# Adaptive sampling

Adaptive sampling [a1] is a probabilistic algorithm invented by M. Wegman (unpublished) around 1980. It provides an unbiased estimator of the number of distinct elements (the "cardinality" ) of a file (a sequence of data items) of potentially large size that contains unpredictable replications. The algorithm is useful in data-base query optimization and in information retrieval. By standard hashing techniques [a3], [a6] the problem reduces to the following.

A sequence $ ( h _ {1} \dots h _ {n} ) $ of real numbers is given. The sequence has been formed by drawing independently and randomly an unknown number $ N $ of real numbers from $ [ 0,1 ] $, after which the elements are replicated and permuted in some unknown fashion. The problem is to estimate the cardinality $ N $ in a computationally efficient manner.

Three algorithms can perform this task.

1) Straight scan computes incrementally the sets $ U _ {j} = \{ h _ {1} \dots h _ {j} \} $, where replications are eliminated on the fly. (This can be achieved by keeping the successive $ U _ {j} $ in sorted order.) The cardinality is then determined exactly by $ N = { \mathop{\rm card} } ( U _ {n} ) $ but the auxiliary memory needed is $ N $, which may be as large as $ n $, resulting in a complexity that is prohibitive in many applications.

2) Static sampling is based on a fixed sampling ratio $ p $, where $ 0 < p \leq 1 $( e.g., $ p = {1 / {100 } } $). One computes sequentially the samples $ U _ {j} ^ {*} = \{ h _ {1} \dots h _ {j} \} \cap [ 0,p ] $. The cardinality estimate returned is $ N ^ {*} = { {{ \mathop{\rm card} } ( U _ {n} ^ {*} ) } / p } $. The estimator $ N ^ {*} $ is unbiased and the memory used is $ Np $ on average.

3) Adaptive sampling is based on a design parameter $ b \geq 2 $( e.g., $ b = 100 $) and it maintains a dynamically changing sampling rate $ p $ and a sequence of samples $ U _ {j} ^ {** } $. Initially, $ p = 1 $ and $ U _ {0} ^ {** } = \emptyset $. The rule is like that of static sampling, but with $ p $ divided by $ 2 $ each time the cardinality of $ U _ {j} ^ {** } $ would exceed $ b $ and with $ U _ {j} ^ {** } $ modified accordingly in order to contain only $ U _ {j} \cap [ 0,p ] $. The estimator $ N ^ {** } = { {{ \mathop{\rm card} } ( U _ {n} ^ {** } ) } / p } $( where the final value of $ p $ is used) is proved to be unbiased and the memory used is at most $ b $.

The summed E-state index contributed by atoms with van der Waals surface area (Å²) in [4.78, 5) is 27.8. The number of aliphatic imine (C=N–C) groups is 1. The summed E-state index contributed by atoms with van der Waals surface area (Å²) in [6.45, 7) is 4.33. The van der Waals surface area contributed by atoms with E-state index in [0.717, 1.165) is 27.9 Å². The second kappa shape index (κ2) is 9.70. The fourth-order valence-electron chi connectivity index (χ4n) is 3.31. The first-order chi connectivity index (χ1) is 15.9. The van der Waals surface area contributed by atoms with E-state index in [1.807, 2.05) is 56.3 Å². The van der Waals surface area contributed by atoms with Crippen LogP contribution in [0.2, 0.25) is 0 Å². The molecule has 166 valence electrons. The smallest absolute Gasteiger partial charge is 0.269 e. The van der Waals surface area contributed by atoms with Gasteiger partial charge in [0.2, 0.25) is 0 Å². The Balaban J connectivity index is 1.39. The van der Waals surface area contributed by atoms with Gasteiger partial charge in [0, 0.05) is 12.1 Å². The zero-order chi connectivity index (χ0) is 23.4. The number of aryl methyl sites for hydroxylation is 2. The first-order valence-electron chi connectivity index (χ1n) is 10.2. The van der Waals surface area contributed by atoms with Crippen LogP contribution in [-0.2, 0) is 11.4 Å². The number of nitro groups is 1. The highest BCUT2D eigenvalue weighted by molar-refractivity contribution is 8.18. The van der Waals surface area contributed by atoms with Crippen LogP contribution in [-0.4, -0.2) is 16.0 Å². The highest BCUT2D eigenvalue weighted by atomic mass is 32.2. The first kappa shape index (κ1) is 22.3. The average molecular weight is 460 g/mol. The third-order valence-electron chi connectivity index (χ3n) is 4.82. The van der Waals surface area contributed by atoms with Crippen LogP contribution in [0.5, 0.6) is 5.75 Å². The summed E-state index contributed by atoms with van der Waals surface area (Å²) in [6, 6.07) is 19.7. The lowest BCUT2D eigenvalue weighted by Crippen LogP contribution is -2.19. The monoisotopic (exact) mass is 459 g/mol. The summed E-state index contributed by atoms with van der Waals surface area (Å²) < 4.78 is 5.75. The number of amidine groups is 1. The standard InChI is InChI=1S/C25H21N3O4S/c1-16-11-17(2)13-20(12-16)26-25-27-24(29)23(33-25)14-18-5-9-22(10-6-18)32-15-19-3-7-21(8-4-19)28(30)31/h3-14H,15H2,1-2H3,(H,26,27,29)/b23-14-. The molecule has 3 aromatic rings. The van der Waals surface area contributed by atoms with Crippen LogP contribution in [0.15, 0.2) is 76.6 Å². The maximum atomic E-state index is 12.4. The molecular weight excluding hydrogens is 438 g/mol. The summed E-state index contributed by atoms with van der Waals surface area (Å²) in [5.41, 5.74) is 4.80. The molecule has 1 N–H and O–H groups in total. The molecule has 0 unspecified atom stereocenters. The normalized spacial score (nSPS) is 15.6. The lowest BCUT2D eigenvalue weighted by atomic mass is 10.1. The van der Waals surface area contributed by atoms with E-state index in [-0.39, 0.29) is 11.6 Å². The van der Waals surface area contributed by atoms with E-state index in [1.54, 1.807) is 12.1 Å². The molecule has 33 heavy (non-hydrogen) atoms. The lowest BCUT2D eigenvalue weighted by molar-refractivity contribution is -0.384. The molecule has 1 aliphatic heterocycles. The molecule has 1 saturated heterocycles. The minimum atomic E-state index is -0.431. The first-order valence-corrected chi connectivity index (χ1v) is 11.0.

The accuracy of any such unbiased estimator $ {\widetilde{N} } $ of $ N $ is measured by the standard deviation of $ {\widetilde{N} } $ divided by $ N $. For adaptive sampling, the accuracy is almost constant as a function of $ N $ and asymptotically close to

$$ { \frac{1.20 }{\sqrt b } } , $$

a result established in [a1] by generating functions and Mellin transform techniques. An alternative algorithm, called probabilistic counting [a2], provides an estimator $ N ^ {*** } $ of cardinalities that is unbiased only asymptotically but has a better accuracy, of about $ { {0.78 } / {\sqrt b } } $.

Typically, the adaptive sampling algorithm can be applied to gather statistics on word usage in a large text. Well-designed hashing transformations are then known to fulfill practically the uniformity assumption [a4]. A general perspective on probabilistic algorithms may be found in [a5].

#### References

[a1] | P. Flajolet, "On adaptive sampling" Computing , 34 (1990) pp. 391–400 |

[a2] | P. Flajolet, G.N. Martin, "Probabilistic counting algorithms for data base applications" J. Comp. System Sci. , 31 : 2 (1985) pp. 182–209 |

[a3] | D.E. Knuth, "The art of computer programming" , 3. Sorting and Searching , Addison-Wesley (1973) |

[a4] | V.Y. Lum, P.S.T. Yuen, M. Dodd, "Key to address transformations: a fundamental study based on large existing format files" Commun. ACM , 14 (1971) pp. 228–239 |

[a5] | R. Motwani, P. Raghavan, "Randomized algorithms" , Cambridge Univ. Press (1995) |

[a6] | R. Sedgewick, "Algorithms" , Addison-Wesley (1988) (Edition: Second) |

**How to Cite This Entry:**

Adaptive sampling.

*Encyclopedia of Mathematics.*URL: http://encyclopediaofmath.org/index.php?title=Adaptive_sampling&oldid=45023